Turn to page 576 of the 1986 edition of Wisden and you will find a report of the championship match between Warwickshire and Yorkshire at Edgbaston.

The drawn game contained three centuries. Dennis Amiss and Geoffrey Boycott each scored an unbeaten 103: Amiss’s 72nd first-class century for Warwickshire and Boycott’s 100th for Yorkshire.

But the most eye-catching innings of the match by a mile came from a less-vaunted player: Gordon Lord. “A magnificent maiden century” was how Wisden’s correspondent described the 24-year-old’s work.

Opening the batting, he scored 199 from just 252 balls with four sixes and 29 fours. It was a glorious knock by the left-hander, compiled mostly in alliance with Alvin Kallicharran, with whom he added 206, and Amiss, with whom he added 100 before agonisingly running himself out going for his 200th run.

I got to 199 – and then ran myself out! I played the ball to Ian Swallow in the covers and he parried it. I called Dennis for a single and was about three yards short.

Gordon Lord

In his tenth championship match, Lord, a Bear through and through having been born in Edgbaston and attended Warwick School, had shown the ability which had been honed in the Bears’ age-groups by Alan Townsend, Alan Oakman, Derief Taylor, Steve Perryman, Steve Rouse, and Neal Abberley.

Lord had arrived. Yet within 18 months he had departed. After just 31 games in all competitions for Warwickshire, he joined Worcestershire where he spent five years before embarking upon a distinguished coaching career. He would become one of the most highly-respected coaches in the game – and those coaching skills owed plenty to what he experienced and learned as a player trying to battle through at Edgbaston.

His 26 first-class innings for Warwickshire brought 508 runs – 199 of which arrived in that one dazzling knock against the White Rose.

“It was a good pitch and I was in good nick,” Lord recalls. “It was a rain-interrupted game and during one break our manager David Brown, who was such a brilliant mentor to me in so many ways, came up to me and said: “Lordy, you should p*** your way to a hundred here. There was so much encouragement around and not just from my own team. As I got past 150, David Bairstow, the Yorkshire keeper, said: ‘Come on lad, get to 200, you won’t get many chances to do that.’

“I got to 199 – and then ran myself out! I played the ball to Ian Swallow in the covers and he parried it. I called Dennis for a single and was about three yards short. I was devastated, but I was elated as well, of course.

“But then came the pressure of following it up and I just never had that self-confidence that you need. Some guys go out there to bat and visualise pinging the next ball through the covers for four. I visualised edging it to second slip. In cricket the difference between success and failure is so much in the mind and I never really had the belief.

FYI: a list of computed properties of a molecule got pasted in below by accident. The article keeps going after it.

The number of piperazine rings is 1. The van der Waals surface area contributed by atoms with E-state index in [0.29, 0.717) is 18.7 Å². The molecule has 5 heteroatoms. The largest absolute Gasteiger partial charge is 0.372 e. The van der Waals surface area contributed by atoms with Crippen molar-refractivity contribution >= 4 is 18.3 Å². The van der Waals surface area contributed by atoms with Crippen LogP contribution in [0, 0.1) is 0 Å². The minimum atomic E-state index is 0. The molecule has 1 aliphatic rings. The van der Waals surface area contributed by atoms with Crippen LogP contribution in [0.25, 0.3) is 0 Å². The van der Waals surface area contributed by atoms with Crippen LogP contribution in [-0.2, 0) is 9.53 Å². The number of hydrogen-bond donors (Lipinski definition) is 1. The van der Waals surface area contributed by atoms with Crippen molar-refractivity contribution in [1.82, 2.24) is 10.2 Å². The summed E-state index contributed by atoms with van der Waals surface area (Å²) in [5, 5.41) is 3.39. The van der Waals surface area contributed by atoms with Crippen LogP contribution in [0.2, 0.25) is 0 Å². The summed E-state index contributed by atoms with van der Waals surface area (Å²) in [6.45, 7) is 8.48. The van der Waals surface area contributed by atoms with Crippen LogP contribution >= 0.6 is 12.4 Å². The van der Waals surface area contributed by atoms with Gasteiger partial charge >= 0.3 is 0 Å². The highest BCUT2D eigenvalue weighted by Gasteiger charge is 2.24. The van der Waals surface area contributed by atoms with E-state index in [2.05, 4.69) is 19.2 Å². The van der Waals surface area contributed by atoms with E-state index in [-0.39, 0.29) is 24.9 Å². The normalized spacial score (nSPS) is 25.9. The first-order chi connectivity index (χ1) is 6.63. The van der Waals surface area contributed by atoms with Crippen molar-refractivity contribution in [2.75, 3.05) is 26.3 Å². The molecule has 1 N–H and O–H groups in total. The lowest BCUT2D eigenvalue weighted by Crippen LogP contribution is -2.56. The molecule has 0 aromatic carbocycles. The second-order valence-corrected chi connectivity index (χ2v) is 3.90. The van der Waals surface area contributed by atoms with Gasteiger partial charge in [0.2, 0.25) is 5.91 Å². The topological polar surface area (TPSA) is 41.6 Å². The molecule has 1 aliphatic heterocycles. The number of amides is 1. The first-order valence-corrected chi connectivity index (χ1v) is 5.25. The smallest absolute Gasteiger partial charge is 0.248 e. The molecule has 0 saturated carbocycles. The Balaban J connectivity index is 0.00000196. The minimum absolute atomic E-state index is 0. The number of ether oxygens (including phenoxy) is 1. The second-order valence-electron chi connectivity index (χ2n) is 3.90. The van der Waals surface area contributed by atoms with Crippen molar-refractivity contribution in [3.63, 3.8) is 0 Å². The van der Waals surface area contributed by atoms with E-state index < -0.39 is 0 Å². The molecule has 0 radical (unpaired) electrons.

“I remember much later on coaching Ben Hollioake for England Under 15s. He was playing a year above his level and had so much talent but was not in great nick so I was saying to him in the nets, ‘keep going, son, keep going, you’re a good player.’

“He came down the net to me and said ‘Lordy – if I may call you Lordy? – I know I’m a good player. Just tell me how I can become a better one.’ That’s belief!”

For any young cricketer emerging into a county first team, there is much to get the head around. Not least often the fact that suddenly you are mingling with your heroes. For Lord, that meant sharing a dressing-room, and a car, with Bears legends Amiss and Kallicharran – which was a little bit awe-inspiring, but also educational.

“We played against Nottinghamshire and I was driven to the game by Dennis with Alvin as the other passenger,” said Lord. “These were my heroes growing up and now here they were taking me to a match.

“They were talking about Mike Hendrick and how, against a young batsman, he would bowl a bouncer, which wasn’t the danger ball as he wasn’t that quick, but then he’d float up an away-swinger, quite wide next ball, and that was the danger ball as he’d nick the batsman off. Sure enough, when I got out there, along came the bouncer and then the slower, wider one. I left it and looked up the other end and Andy Lloyd nodded at me. I had been listening!”

Released by Warwickshire, Lord wrote around the counties and Duncan Fearnley stepped in to take him to Worcestershire for whom he went on to score nearly 3,000 runs at 28.13. He earned his cap at New Road during a 1990 season which brought him the Dick Lydon award for best team man. Having spent the first half of the season in the 2nd XI, he then hit such form that he posted 1,000 first-class runs in a season for the first time.

“I had five great years at Worcester at a time of great success for the club but gradually I realised that my future lay in coaching and coaching development,” he said. “I found it really fulfilling to help young players improve and in 1992 was lucky enough to be appointed as a coach at the National Coaching Association, as it was then. From 1992 until 2017 I worked for cricket’s governing body and loved it until I was head-hunted by the Rugby Football Union.

“I thoroughly enjoyed my time with them as head of professional coaching development before leaving to set up my own business, Get Coaching Ltd, which I now run.

“I have been very lucky to have a career which has taken me to some wonderful places and introduced me to a lot of wonderful people. Playing for Warwickshire seems like a long time ago, but I recently received my commemorative cap, which the club sent to all former players as part of the 125th anniversary, and that brought it all back. That was a lovely gesture by the club and made me feel all over again how proud I am to be a former Warwickshire player.”